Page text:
10 Things I Hate About You, directed by Gil Junger (1999)

10 Things I Hate About You stars Julia Stiles as Kat Stratford, an unruly teenager who would rather read Sylvia Plath and listen to Riot Grrrl music than attend what she calls “antiquated mating ritual[s]” such as keg parties and her high school’s prom. This causes a problem for her younger sister Bianca (played by Larisa Oleynik), who wants to be popular and date popular boys. The problem? Their father has decreed that Bianca can’t date unless Kat does. Luckily, Bianca has two suitors who scheme to get around this rule: nerdy new kid Cameron (Joseph Gordon-Levitt) provides the brains, while pretty-boy Joey Donner (Andrew Keegan) provides the money. Their goal is to convince the mysterious and scary Patrick Verona (Heath Ledger) to date Kat. The results of this scheme have divided critics nearly as much as Shakespeare’s play has. Some people applaud the film for how it updates Shakespeare’s play: Kat’s reputation as a shrew stems from her feminist ideals, and the film is seen as a journey of self-discovery rather than a forced submission to social norms. Others think the film offers a restrictive view of feminism and claim that Kat’s transformation is no less disturbing than Kate’s because it perpetuates gender stereotypes and upholds the status quo. Even so, the film remains a popular 1990s teen film, and it contains many elements of the genre: distinct high school cliques, adults whose authority is questionable but nonetheless maintained, and teens who struggle to balance competing desires for autonomy, acceptance, and approval from their peers, parents, and teachers.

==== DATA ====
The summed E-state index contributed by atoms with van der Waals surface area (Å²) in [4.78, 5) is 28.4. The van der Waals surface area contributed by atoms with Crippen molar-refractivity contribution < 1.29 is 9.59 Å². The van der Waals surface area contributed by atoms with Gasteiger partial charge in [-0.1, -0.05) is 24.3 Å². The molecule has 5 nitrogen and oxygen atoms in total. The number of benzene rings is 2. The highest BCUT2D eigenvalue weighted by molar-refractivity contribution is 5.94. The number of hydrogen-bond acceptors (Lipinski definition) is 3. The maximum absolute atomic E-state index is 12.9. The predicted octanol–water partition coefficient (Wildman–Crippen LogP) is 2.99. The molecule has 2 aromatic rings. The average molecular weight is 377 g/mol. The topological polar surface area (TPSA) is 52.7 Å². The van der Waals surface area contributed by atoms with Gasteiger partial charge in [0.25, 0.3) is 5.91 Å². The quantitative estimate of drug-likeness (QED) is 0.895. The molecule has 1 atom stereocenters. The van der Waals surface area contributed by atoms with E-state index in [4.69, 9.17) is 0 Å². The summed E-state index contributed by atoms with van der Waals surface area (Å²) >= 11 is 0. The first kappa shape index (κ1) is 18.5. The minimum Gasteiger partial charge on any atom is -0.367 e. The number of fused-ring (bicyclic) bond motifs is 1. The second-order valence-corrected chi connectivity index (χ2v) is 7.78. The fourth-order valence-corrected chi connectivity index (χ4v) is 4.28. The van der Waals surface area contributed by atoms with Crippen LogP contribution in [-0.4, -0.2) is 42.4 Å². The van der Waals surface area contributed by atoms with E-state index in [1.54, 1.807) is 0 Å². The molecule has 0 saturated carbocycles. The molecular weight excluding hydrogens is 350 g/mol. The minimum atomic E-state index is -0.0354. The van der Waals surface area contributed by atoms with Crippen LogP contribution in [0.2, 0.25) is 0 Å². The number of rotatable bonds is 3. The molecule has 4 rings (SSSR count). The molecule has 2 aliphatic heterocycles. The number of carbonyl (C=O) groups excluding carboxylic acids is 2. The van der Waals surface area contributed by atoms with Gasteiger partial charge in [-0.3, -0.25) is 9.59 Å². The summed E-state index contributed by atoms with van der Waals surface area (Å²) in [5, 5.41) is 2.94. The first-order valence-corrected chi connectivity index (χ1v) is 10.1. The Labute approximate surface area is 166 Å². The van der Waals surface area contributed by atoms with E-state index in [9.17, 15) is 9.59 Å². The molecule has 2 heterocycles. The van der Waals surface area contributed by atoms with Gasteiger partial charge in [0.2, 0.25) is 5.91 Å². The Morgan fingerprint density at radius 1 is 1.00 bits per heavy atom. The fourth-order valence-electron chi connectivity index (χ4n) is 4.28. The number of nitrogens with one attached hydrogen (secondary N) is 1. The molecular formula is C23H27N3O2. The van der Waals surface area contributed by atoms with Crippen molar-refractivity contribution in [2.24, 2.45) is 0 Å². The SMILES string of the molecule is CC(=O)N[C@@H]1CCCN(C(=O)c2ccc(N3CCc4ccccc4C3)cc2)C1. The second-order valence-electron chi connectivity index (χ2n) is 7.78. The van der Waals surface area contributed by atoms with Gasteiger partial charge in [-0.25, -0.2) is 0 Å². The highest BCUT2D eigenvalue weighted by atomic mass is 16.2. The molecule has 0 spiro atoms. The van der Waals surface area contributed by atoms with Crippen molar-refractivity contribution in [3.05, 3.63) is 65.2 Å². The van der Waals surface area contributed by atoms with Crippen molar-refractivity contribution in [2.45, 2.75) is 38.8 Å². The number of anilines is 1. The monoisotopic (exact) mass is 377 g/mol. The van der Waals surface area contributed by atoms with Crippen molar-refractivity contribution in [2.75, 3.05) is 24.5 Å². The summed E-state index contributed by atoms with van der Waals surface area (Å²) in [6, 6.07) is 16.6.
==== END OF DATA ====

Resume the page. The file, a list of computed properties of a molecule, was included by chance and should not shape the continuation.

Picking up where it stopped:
~Dr. Natalie Loper

April 14th, Hudson Strode present *Caesar Must Die*

Hudson Strode presents Paolo and Vittorio Taviani’s *Caesar Must Die* (2012) on April 14th, 2014 at the Bama Theatre. The film is set in a prison in Rome, where inmates rehearse for a prison performance of Shakespeare’s *Julius Caesar.* The screening is free and open to the public.

http://www.imdb.com/title/tt2177511/